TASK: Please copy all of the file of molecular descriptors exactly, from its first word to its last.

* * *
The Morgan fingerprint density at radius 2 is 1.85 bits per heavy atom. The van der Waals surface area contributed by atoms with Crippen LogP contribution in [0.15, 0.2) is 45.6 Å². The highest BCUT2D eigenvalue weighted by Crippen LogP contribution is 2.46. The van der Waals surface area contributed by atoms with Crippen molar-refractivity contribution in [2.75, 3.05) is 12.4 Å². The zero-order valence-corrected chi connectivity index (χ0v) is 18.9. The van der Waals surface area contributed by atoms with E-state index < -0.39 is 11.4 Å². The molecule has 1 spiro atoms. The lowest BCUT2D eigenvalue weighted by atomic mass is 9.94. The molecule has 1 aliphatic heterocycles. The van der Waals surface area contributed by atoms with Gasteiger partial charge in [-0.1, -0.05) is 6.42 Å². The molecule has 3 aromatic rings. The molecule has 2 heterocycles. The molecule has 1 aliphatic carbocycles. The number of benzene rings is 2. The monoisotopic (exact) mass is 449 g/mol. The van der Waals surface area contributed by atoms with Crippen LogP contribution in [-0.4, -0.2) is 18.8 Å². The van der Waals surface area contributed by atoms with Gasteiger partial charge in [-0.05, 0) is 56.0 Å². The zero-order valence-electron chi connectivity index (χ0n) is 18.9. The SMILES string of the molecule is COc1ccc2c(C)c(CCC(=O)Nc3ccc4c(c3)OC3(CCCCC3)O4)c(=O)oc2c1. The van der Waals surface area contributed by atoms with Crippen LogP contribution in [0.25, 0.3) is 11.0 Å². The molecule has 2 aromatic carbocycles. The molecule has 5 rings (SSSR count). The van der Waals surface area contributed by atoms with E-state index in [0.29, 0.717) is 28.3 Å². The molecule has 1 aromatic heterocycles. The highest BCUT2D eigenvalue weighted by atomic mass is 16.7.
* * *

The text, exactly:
The Morgan fingerprint density at radius 2 is 1.85 bits per heavy atom. The van der Waals surface area contributed by atoms with Crippen LogP contribution in [0.15, 0.2) is 45.6 Å². The highest BCUT2D eigenvalue weighted by Crippen LogP contribution is 2.46. The van der Waals surface area contributed by atoms with Crippen molar-refractivity contribution in [2.75, 3.05) is 12.4 Å². The zero-order valence-corrected chi connectivity index (χ0v) is 18.9. The van der Waals surface area contributed by atoms with E-state index < -0.39 is 11.4 Å². The molecule has 1 spiro atoms. The lowest BCUT2D eigenvalue weighted by atomic mass is 9.94. The molecule has 1 aliphatic heterocycles. The van der Waals surface area contributed by atoms with Gasteiger partial charge in [-0.1, -0.05) is 6.42 Å². The molecule has 3 aromatic rings. The molecule has 2 heterocycles. The molecule has 1 aliphatic carbocycles. The number of benzene rings is 2. The monoisotopic (exact) mass is 449 g/mol. The van der Waals surface area contributed by atoms with Crippen LogP contribution in [-0.4, -0.2) is 18.8 Å². The van der Waals surface area contributed by atoms with Gasteiger partial charge in [-0.05, 0) is 56.0 Å². The zero-order valence-electron chi connectivity index (χ0n) is 18.9. The SMILES string of the molecule is COc1ccc2c(C)c(CCC(=O)Nc3ccc4c(c3)OC3(CCCCC3)O4)c(=O)oc2c1. The van der Waals surface area contributed by atoms with Crippen LogP contribution in [0.25, 0.3) is 11.0 Å². The molecule has 2 aromatic carbocycles. The molecule has 5 rings (SSSR count). The van der Waals surface area contributed by atoms with E-state index in [0.29, 0.717) is 28.3 Å². The molecule has 1 aromatic heterocycles. The highest BCUT2D eigenvalue weighted by atomic mass is 16.7.